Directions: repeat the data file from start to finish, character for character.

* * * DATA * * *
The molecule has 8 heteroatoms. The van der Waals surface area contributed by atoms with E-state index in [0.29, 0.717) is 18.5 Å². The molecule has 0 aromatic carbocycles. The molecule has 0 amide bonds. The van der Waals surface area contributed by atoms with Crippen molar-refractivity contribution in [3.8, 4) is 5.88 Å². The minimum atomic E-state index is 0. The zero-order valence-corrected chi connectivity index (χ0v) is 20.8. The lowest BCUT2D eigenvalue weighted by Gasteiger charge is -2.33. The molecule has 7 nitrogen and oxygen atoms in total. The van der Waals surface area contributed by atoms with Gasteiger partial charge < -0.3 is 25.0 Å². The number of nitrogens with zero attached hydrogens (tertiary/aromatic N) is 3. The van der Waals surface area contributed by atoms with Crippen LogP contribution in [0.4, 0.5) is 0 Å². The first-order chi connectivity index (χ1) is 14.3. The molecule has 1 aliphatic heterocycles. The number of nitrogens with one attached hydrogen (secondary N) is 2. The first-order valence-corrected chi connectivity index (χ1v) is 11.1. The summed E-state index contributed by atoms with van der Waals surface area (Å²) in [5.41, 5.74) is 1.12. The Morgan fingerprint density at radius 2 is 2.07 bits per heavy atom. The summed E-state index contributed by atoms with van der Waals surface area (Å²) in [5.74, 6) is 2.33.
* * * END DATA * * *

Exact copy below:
The molecule has 8 heteroatoms. The van der Waals surface area contributed by atoms with E-state index in [0.29, 0.717) is 18.5 Å². The molecule has 0 aromatic carbocycles. The molecule has 0 amide bonds. The van der Waals surface area contributed by atoms with Crippen molar-refractivity contribution in [3.8, 4) is 5.88 Å². The minimum atomic E-state index is 0. The zero-order valence-corrected chi connectivity index (χ0v) is 20.8. The lowest BCUT2D eigenvalue weighted by Gasteiger charge is -2.33. The molecule has 7 nitrogen and oxygen atoms in total. The van der Waals surface area contributed by atoms with Gasteiger partial charge < -0.3 is 25.0 Å². The number of nitrogens with zero attached hydrogens (tertiary/aromatic N) is 3. The van der Waals surface area contributed by atoms with Crippen LogP contribution in [0.4, 0.5) is 0 Å². The first-order chi connectivity index (χ1) is 14.3. The molecule has 1 aliphatic heterocycles. The number of nitrogens with one attached hydrogen (secondary N) is 2. The first-order valence-corrected chi connectivity index (χ1v) is 11.1. The summed E-state index contributed by atoms with van der Waals surface area (Å²) in [5.41, 5.74) is 1.12. The Morgan fingerprint density at radius 2 is 2.07 bits per heavy atom. The summed E-state index contributed by atoms with van der Waals surface area (Å²) in [5.74, 6) is 2.33.